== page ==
More than ever, our culture seems obsessed with doomsday scenarios. Natural disasters, terrorism, pandemics and ham-fisted religious zealotry have whipped America into frenzied fear and anxiety -- except, of course, for late-night media evangelists Jack and Rexella Van Impe (Jack has a little orgasm every time a bomb goes off in Israel). "We spend $396 billion on military and defense each year, vote for politicians who support preemptive war, stock our fallout shelters, say our prayers and wait for the worst," says Graham Guerra, curator of "Hedonistic Imperative," a new group exhibit at Deborah Colton Gallery.
With humorous hopefulness, Guerra has imagined an anti-apocalypse -- a "psychochemical nirvana" awash in idyllic, futuristic imagery, largely based on futurist David Pearce Snyder's Web-published writings on post-Darwinian "paradise engineering" (check it out at www.hedweb.com). "I'd done a lot of reading of mad-scientist, trans-humanist stuff," explains Guerra, "where the belief is that the human race will be improved through silicone technology and bio-manipulation." While the conceit is silly, it's also antithetical to what Guerra describes as a "negative-feedback loop" that keeps people in competition but prevents us from getting along with each other.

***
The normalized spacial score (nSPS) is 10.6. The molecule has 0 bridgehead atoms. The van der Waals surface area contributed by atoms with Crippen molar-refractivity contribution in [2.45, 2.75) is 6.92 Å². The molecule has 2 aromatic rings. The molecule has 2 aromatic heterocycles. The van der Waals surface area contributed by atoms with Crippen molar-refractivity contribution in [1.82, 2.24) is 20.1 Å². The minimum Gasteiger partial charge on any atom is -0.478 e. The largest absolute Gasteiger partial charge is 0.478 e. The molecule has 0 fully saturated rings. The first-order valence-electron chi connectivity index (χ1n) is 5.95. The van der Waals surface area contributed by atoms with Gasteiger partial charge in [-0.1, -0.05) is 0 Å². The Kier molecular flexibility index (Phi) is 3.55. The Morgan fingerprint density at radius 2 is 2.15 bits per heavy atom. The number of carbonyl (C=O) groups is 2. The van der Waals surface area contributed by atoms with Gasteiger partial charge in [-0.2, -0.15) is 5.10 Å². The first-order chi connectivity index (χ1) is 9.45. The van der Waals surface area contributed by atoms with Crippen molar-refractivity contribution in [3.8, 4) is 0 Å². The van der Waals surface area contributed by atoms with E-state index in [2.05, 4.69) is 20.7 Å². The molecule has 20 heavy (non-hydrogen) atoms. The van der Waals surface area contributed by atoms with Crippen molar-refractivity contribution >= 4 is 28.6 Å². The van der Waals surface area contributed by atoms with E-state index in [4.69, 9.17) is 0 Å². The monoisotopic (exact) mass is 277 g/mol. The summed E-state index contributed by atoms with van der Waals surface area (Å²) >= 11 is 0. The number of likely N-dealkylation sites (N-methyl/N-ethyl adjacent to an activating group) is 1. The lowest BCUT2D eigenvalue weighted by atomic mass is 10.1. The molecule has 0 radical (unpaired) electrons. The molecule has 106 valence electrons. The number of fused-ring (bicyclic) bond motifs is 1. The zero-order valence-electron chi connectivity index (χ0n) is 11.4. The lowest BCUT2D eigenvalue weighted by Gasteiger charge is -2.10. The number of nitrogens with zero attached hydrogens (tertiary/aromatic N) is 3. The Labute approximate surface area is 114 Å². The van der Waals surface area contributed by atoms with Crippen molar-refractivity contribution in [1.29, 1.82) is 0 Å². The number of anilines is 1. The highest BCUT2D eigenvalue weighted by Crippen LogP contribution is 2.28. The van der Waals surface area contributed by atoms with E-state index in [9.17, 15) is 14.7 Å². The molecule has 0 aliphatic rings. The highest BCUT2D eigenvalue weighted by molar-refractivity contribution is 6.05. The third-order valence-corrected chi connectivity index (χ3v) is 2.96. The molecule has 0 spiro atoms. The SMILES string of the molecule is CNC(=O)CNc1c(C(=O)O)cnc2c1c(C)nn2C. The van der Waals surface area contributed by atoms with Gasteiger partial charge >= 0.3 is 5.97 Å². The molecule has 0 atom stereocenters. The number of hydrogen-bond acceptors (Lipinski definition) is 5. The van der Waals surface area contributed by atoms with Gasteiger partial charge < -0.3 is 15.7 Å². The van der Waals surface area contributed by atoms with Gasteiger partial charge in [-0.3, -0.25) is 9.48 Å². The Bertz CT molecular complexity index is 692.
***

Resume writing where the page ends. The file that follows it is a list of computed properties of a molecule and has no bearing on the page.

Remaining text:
Guerra chose artists that run the gamut in terms of mediums to represent the coming post-human, silicone-enhanced utopia. From the mutant human forms (gimps, cyborgs and automatons) of Michael Rees and Jerry Kearns to the technological animals of Carl D'Aliva (look for the dog with a V8 engine for a head), painting, sculpture, video and computational techniques are well represented.
Interestingly, just as "Hedonistic Imperative" rebukes the end of days, it also takes an antithetical stance on art-world trends. "I feel a certain level of artmaking is 'faux naive,'" says Guerra, referring to the popular tendency of artists to create childlike works and the embrace of "outsider art." The pieces in "Hedonistic Imperative," on the other hand, reflect their umbrella title well. "These works are very well made and flashy," says Guerra. Just like the idyllic, bionic future on the horizon. Show runs through March 4. 2500 Summer Street, third floor. For information, call 713-864-2364. Free.
Jan. 28-March 4